By Kirk Petersen

Over a year ago, we planned a series of stories about Episcopal congregations that were growing (TLC, March 22, 2020). We started with a top 10 list of fastest-growing churches, and with impeccable timing we posted it the same week that church services started closing for the pandemic.

Then it turned out that we hadn’t really identified the 10 fastest-growing churches, because I misinterpreted the data. I slinked away, vowed never to do another top 10 list, and found a perverse sense of relief that I didn’t have to think about church growth for a while.

Time has passed, the pandemic apparently is easing, churches are reopening, and we can dare to think about growth again. This is the first in a series of articles focusing on one of the growing churches we identified a year ago.

St. Paul’s Episcopal Church, Prosper, Texas

When St. Paul’s was planted as a new congregation in an elementary school in 2008, it began benefitting from perhaps the most potent driver of church growth: location in a rapidly growing area.

The population of the town of Prosper, at the far northern edge of the Dallas suburbs, grew 160 percent in the decade beginning with the 2010 census, and St. Paul’s now has a building of its own. As we reported last year, St. Paul’s average Sunday attendance grew from 121 to 226, or 87 percent, in the five years ending 2018. ASA was flat at 216 for 2019, while membership and pledge income increased. The Church Center asked congregations to report 2020 ASA for January through March 1 only, and that total was 213.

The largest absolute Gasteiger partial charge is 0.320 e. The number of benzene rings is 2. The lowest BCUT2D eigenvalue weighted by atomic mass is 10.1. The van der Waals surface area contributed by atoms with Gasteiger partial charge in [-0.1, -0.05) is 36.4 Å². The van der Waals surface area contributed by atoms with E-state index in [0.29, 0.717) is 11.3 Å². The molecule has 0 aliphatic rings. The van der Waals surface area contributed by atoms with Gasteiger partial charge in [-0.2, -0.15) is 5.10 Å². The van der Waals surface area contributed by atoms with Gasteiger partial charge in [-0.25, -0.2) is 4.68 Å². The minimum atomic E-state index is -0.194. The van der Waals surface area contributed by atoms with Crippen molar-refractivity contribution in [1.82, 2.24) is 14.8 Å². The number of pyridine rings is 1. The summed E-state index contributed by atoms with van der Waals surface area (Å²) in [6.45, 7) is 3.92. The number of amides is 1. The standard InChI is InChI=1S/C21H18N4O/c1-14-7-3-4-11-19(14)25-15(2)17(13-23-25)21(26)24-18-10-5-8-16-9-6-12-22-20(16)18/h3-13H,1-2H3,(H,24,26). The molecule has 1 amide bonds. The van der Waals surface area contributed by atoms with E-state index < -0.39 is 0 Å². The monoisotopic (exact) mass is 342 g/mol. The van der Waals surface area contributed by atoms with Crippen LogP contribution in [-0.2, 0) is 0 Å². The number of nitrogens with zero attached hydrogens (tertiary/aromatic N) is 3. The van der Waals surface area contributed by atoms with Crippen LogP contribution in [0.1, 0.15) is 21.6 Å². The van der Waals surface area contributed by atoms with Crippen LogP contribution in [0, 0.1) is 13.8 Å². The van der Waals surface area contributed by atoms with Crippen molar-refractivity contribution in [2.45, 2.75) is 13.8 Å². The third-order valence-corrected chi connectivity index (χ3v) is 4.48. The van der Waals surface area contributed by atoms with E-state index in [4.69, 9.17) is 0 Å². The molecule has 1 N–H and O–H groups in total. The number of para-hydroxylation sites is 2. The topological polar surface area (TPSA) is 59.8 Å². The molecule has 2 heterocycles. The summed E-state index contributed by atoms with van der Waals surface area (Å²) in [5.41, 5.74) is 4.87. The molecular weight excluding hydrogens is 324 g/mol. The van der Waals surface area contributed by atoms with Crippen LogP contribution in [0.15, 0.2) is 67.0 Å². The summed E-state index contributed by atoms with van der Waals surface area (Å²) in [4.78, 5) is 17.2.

The Rev. Tom Smith, the vicar and only full-time employee, said the church now offers three Sunday services: Rite I without music at 8 a.m., and Rite II with music at 9 and 11. Pre-registration is required for the two later services, as capacity is limited to 50 percent, and masks are required.

Attendance has begun to bounce back, Smith said, bouncing around from 130 to 180 on recent Sundays, and hitting a high-water mark of 209 in early May. That was the Sunday when “we brought back consecrated wine, which the people haven’t had in over a year. We did that with Baptist-style Communion cups,” he said. “They were really happy about having both elements.”

The church is in the Diocese of Dallas, and “We lost some people who were upset by being told by the bishop they had to wear masks,” Smith said. “We gained other people who were glad that the bishop was doing it.” They have two or three regular families who started attending because they “thought their own churches were playing too fast and loose.” No St. Paul’s members have died from COVID-19.

The church slashed its budget from about $350,000 to $275,000 for 2020, but donations have been running ahead of budget, and Smith says the budget may be re-evaluated in the summer. The building houses a popular preschool program with more than 100 children, which helps sustain the church financially.

Smith aims to reinforce “in any way possible why church, Communion, and hearing a sermon is important.” The pandemic gave people a reason to fall away from church, but some are finding they cannot draw spiritual sustenance from Netflix.

“At the end of the service this week, I said to the people, ‘You’re going out into a hard and dangerous world.’ You need food to sustain yourself. That’s what Communion was. It was food to sustain you in a dangerous world. You needed this, and hopefully I’ll see you next week, because you’ll need it again.”